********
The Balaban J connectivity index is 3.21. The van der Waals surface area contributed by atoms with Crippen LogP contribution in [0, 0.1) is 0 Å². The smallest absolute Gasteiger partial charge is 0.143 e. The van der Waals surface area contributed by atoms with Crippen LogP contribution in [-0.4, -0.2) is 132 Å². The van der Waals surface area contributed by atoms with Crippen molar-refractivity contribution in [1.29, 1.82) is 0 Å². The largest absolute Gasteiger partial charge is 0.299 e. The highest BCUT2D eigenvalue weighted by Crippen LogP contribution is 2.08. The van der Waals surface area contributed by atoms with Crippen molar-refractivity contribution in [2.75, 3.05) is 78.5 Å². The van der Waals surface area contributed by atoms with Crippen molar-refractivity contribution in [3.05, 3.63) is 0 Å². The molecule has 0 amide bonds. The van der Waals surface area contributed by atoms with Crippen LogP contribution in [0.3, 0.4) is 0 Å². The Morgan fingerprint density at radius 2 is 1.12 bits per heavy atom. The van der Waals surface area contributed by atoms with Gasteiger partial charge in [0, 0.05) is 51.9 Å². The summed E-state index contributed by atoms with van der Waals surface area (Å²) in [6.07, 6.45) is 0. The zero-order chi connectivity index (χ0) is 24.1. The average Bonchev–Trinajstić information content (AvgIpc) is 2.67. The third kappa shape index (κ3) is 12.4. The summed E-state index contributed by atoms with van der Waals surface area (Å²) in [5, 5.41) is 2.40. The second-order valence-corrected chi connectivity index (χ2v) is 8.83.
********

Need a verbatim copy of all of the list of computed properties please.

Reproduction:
The Balaban J connectivity index is 3.21. The van der Waals surface area contributed by atoms with Crippen LogP contribution in [0, 0.1) is 0 Å². The smallest absolute Gasteiger partial charge is 0.143 e. The van der Waals surface area contributed by atoms with Crippen LogP contribution in [-0.4, -0.2) is 132 Å². The van der Waals surface area contributed by atoms with Crippen molar-refractivity contribution in [1.29, 1.82) is 0 Å². The largest absolute Gasteiger partial charge is 0.299 e. The highest BCUT2D eigenvalue weighted by Crippen LogP contribution is 2.08. The van der Waals surface area contributed by atoms with Crippen molar-refractivity contribution in [2.75, 3.05) is 78.5 Å². The van der Waals surface area contributed by atoms with Crippen molar-refractivity contribution in [3.05, 3.63) is 0 Å². The molecule has 0 amide bonds. The van der Waals surface area contributed by atoms with Crippen LogP contribution in [0.3, 0.4) is 0 Å². The Morgan fingerprint density at radius 2 is 1.12 bits per heavy atom. The van der Waals surface area contributed by atoms with Gasteiger partial charge in [0, 0.05) is 51.9 Å². The summed E-state index contributed by atoms with van der Waals surface area (Å²) in [6.07, 6.45) is 0. The zero-order chi connectivity index (χ0) is 24.1. The average Bonchev–Trinajstić information content (AvgIpc) is 2.67. The third kappa shape index (κ3) is 12.4. The summed E-state index contributed by atoms with van der Waals surface area (Å²) in [5, 5.41) is 2.40. The second-order valence-corrected chi connectivity index (χ2v) is 8.83.